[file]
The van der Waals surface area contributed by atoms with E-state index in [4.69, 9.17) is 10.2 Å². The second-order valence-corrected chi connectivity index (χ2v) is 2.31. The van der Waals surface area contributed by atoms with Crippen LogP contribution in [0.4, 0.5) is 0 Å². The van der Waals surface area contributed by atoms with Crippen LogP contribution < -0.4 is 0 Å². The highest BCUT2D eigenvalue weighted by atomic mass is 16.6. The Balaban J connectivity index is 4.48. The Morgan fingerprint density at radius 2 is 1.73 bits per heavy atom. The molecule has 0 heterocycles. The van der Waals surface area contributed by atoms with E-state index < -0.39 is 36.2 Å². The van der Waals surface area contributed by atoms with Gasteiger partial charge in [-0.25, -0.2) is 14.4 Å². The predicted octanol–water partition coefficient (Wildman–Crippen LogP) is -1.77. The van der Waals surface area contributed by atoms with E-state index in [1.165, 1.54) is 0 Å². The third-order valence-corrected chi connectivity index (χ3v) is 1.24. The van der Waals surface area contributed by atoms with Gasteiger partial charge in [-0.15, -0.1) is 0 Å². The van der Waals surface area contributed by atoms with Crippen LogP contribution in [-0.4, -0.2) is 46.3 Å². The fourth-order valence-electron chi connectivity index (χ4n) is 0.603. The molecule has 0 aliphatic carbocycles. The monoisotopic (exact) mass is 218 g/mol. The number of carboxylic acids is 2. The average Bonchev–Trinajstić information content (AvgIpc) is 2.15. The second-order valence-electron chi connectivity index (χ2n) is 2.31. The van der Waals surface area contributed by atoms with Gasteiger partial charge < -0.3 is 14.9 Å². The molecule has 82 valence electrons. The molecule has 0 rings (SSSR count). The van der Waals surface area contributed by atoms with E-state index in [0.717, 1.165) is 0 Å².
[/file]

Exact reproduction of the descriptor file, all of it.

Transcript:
The van der Waals surface area contributed by atoms with E-state index in [4.69, 9.17) is 10.2 Å². The second-order valence-corrected chi connectivity index (χ2v) is 2.31. The van der Waals surface area contributed by atoms with Crippen LogP contribution in [0.4, 0.5) is 0 Å². The van der Waals surface area contributed by atoms with Crippen LogP contribution < -0.4 is 0 Å². The highest BCUT2D eigenvalue weighted by atomic mass is 16.6. The Balaban J connectivity index is 4.48. The Morgan fingerprint density at radius 2 is 1.73 bits per heavy atom. The molecule has 0 heterocycles. The van der Waals surface area contributed by atoms with E-state index < -0.39 is 36.2 Å². The van der Waals surface area contributed by atoms with Gasteiger partial charge in [-0.25, -0.2) is 14.4 Å². The predicted octanol–water partition coefficient (Wildman–Crippen LogP) is -1.77. The van der Waals surface area contributed by atoms with E-state index in [1.165, 1.54) is 0 Å². The third-order valence-corrected chi connectivity index (χ3v) is 1.24. The van der Waals surface area contributed by atoms with Gasteiger partial charge in [-0.15, -0.1) is 0 Å². The van der Waals surface area contributed by atoms with Crippen LogP contribution in [-0.4, -0.2) is 46.3 Å². The fourth-order valence-electron chi connectivity index (χ4n) is 0.603. The molecule has 0 aliphatic carbocycles. The monoisotopic (exact) mass is 218 g/mol. The number of carboxylic acids is 2. The average Bonchev–Trinajstić information content (AvgIpc) is 2.15. The second-order valence-electron chi connectivity index (χ2n) is 2.31. The van der Waals surface area contributed by atoms with Gasteiger partial charge < -0.3 is 14.9 Å². The molecule has 82 valence electrons. The molecule has 0 rings (SSSR count). The van der Waals surface area contributed by atoms with E-state index in [0.717, 1.165) is 0 Å².